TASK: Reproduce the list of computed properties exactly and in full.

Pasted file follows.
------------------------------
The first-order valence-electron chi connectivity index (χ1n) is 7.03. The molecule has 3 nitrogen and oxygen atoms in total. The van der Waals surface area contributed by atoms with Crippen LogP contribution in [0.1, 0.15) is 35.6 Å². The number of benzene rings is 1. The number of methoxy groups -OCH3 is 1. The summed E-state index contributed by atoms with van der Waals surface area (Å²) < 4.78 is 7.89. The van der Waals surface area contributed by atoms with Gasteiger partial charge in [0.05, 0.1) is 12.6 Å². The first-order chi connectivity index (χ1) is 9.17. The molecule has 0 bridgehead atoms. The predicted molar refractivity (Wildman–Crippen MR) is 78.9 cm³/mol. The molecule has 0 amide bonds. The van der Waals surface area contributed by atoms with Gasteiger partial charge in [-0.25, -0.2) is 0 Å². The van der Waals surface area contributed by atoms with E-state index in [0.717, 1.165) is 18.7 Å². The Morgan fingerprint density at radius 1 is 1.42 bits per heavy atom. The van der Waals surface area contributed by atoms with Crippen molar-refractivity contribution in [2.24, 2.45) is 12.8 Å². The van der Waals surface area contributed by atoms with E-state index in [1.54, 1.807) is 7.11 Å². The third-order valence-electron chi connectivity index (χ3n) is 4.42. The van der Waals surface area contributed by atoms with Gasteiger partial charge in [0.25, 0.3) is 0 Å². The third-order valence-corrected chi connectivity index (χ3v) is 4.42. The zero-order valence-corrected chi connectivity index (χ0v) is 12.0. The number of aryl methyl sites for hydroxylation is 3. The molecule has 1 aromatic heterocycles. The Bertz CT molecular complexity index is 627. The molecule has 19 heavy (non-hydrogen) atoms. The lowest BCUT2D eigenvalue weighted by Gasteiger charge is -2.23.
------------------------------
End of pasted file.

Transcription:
The first-order valence-electron chi connectivity index (χ1n) is 7.03. The molecule has 3 nitrogen and oxygen atoms in total. The van der Waals surface area contributed by atoms with Crippen LogP contribution in [0.1, 0.15) is 35.6 Å². The number of benzene rings is 1. The number of methoxy groups -OCH3 is 1. The summed E-state index contributed by atoms with van der Waals surface area (Å²) < 4.78 is 7.89. The van der Waals surface area contributed by atoms with Gasteiger partial charge in [0.05, 0.1) is 12.6 Å². The first-order chi connectivity index (χ1) is 9.17. The molecule has 0 bridgehead atoms. The predicted molar refractivity (Wildman–Crippen MR) is 78.9 cm³/mol. The molecule has 0 amide bonds. The van der Waals surface area contributed by atoms with Gasteiger partial charge in [-0.25, -0.2) is 0 Å². The van der Waals surface area contributed by atoms with E-state index in [0.717, 1.165) is 18.7 Å². The Morgan fingerprint density at radius 1 is 1.42 bits per heavy atom. The van der Waals surface area contributed by atoms with Crippen molar-refractivity contribution in [2.24, 2.45) is 12.8 Å². The van der Waals surface area contributed by atoms with E-state index in [1.54, 1.807) is 7.11 Å². The third-order valence-electron chi connectivity index (χ3n) is 4.42. The van der Waals surface area contributed by atoms with Gasteiger partial charge in [0.25, 0.3) is 0 Å². The third-order valence-corrected chi connectivity index (χ3v) is 4.42. The zero-order valence-corrected chi connectivity index (χ0v) is 12.0. The number of aryl methyl sites for hydroxylation is 3. The molecule has 1 aromatic heterocycles. The Bertz CT molecular complexity index is 627. The molecule has 19 heavy (non-hydrogen) atoms. The lowest BCUT2D eigenvalue weighted by Gasteiger charge is -2.23.